Book Review: 'One of These Things First' by Steven Gaines

Reviewed by Kit-Bacon Gressitt

Previously published by Gay San Diego

Bestselling author and journalist Steven Gaines is prolific. With 13 published books, nine of them in the realm of biography, Gaines has made an art of getting into other people’s heads — and letting them into his. He has written or co-written insightful portrayals of such luminaries as The Beatles, Alice Cooper, The Beach Boys, and fashion designers Halston and Calvin Klein. But a year ago, Gaines took a literary leap into a new realm, memoir, and he landed well.

One of These Things First was re-released this month in paperback by Delphinium. In the book, Gaines turned his literary talents to himself, revealing his youthful suicide attempt, obsessive compensations for sexual urges he didn’t understand, struggles against Freudian analysis, and his delight in co-existing with the glitterati who nurtured and nagged him in a hoity-toity Manhattan psychiatric hospital.

“I spent my whole life writing about other people,” Gaines said, “and this was really the story I wanted to tell in the first place. People said to me ‘You were so brave.’ I don’t feel I was so brave at all. There’s an important lesson to be told.”

As Gaines described it, “This is about a gay boy who tries to kill himself.” It’s a painfully true and common lesson. Indeed, the book begins with the 15-year-old Gaines’ studied suicide attempt in the back of his grandparents’ Brooklyn bra and girdle shop, in 1962. But it’s a juxtaposition dusted with dark humor that persists through Gaines’ harrowing and happier moments. Indeed, One of These Things First propels the reader from one Coney Island coaster high to a gut roiling plunge and up again.

Gaines effectively captured the characters of his childhood and his subsequent six months in the psychiatric hospital, funded by his charming, philandering grandfather, with an astute eye and a sharp wit. Gaines’ people are wonderfully, horribly human.

There’s Fat Anna, who “regularly wore the black raiment of an Italian widow, although her husband, a plumber named Angelo, was alive and well. She hugged me with her hammy arms when she saw me, and gave the top of my head a kiss.”

And Arnie, “balding” and “doughy,” who joined Gaines’ “Culver Luncheonette antagonist, Irv,” to serve up chocolate milk and taunts to the boy, for being a “fairy.”

His teacher father, who battled anti-Semitism by changing the family name, from Goldberg to Gaines — the latter snagged from the Flatbush Avenue Oldsmobile dealership, when they couldn’t come up with anything better.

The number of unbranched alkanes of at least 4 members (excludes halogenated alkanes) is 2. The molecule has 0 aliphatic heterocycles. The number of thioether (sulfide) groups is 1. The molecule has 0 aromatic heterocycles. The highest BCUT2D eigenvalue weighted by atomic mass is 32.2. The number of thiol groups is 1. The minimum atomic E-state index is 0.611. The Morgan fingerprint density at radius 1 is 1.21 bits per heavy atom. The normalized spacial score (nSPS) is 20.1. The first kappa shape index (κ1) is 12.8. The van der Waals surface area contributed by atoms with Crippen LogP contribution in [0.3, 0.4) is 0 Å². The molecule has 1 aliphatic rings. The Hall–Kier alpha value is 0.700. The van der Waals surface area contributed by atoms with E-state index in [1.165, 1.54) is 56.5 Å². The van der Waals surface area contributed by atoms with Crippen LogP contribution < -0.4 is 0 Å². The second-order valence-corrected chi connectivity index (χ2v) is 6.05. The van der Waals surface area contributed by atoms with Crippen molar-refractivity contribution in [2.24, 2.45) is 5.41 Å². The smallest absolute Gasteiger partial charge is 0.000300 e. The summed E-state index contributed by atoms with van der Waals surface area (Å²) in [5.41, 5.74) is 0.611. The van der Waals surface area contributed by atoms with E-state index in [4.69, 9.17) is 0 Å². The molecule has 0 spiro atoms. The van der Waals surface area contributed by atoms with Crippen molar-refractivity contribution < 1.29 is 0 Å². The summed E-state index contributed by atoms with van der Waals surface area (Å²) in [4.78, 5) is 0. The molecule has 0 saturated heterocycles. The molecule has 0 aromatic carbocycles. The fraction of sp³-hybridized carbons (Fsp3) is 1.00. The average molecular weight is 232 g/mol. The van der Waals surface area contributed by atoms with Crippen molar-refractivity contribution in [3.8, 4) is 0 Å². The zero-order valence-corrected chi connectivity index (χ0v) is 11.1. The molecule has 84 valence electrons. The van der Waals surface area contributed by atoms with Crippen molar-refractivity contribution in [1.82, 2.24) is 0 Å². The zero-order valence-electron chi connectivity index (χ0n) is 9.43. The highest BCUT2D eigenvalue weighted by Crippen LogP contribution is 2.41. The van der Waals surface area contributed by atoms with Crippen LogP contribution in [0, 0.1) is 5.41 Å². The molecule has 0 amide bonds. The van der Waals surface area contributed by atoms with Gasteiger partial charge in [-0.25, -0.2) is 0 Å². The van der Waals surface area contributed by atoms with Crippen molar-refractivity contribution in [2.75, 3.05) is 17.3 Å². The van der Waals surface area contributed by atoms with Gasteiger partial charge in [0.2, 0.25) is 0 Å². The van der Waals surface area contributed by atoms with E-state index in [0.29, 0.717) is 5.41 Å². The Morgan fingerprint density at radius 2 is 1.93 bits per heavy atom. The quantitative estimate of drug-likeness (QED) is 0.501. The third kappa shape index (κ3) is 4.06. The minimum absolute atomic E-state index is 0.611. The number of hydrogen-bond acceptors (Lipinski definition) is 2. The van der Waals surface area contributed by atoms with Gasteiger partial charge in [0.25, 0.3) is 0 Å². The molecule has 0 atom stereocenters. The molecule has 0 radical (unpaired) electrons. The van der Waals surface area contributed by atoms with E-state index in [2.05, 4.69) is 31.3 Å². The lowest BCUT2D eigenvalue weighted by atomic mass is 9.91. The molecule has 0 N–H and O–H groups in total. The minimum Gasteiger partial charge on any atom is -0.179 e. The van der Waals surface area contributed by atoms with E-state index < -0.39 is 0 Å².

Gaines’ fellow patient, Richard Halliday, husband of actress Mary Martin and “a tall, elegant, middle-aged man wearing pleated tan slacks and an ivory silk shirt buttoned to his neck, like a Mandarin.” He entertained Gaines while disdaining him and his Brooklyn table manners.

The “lawnmower boy” who “was a deity in whom I invested all my yearnings.”

And, Dr. Wayne Myers, the psychiatric hospital resident, who told Gaines, “Homosexuality can be cured, like many other disorders. The key thing is, it’s a tough row to hoe, and you have to really want to change.”

Under the doctor’s aegis, Gaines continued to challenge his homosexuality, but eventually he began to understand the futility of that. Acceptance, though, was a process.

“I didn’t want to be a professional homosexual,” he said. “I didn’t want everything to be involved with my being gay. Back then, it was really about dancing all night, taking a lot of drugs, having sex anywhere and everywhere, but it didn’t make me feel good in the end. One of the things I was afraid of is that I’d be ghettoized and I didn’t want that.

“Now, everyone knows that I am gay, I’ve been out so long — since ’72 or ’73 — just three years after Stonewall. Today, it’s much more sophisticated and there are goals other than going to the gym and having big pecs. It’s much more serious now. It’s become a very important social movement and cultural movement.”

In Gaines’ next book, he plans to continue his story through the subsequent years of trying to be something he wasn’t.

“I realized I had to be gay. So I’m going to talk about those next 10 years, another memoir. At my age, I don't want to live with someone else in my head.”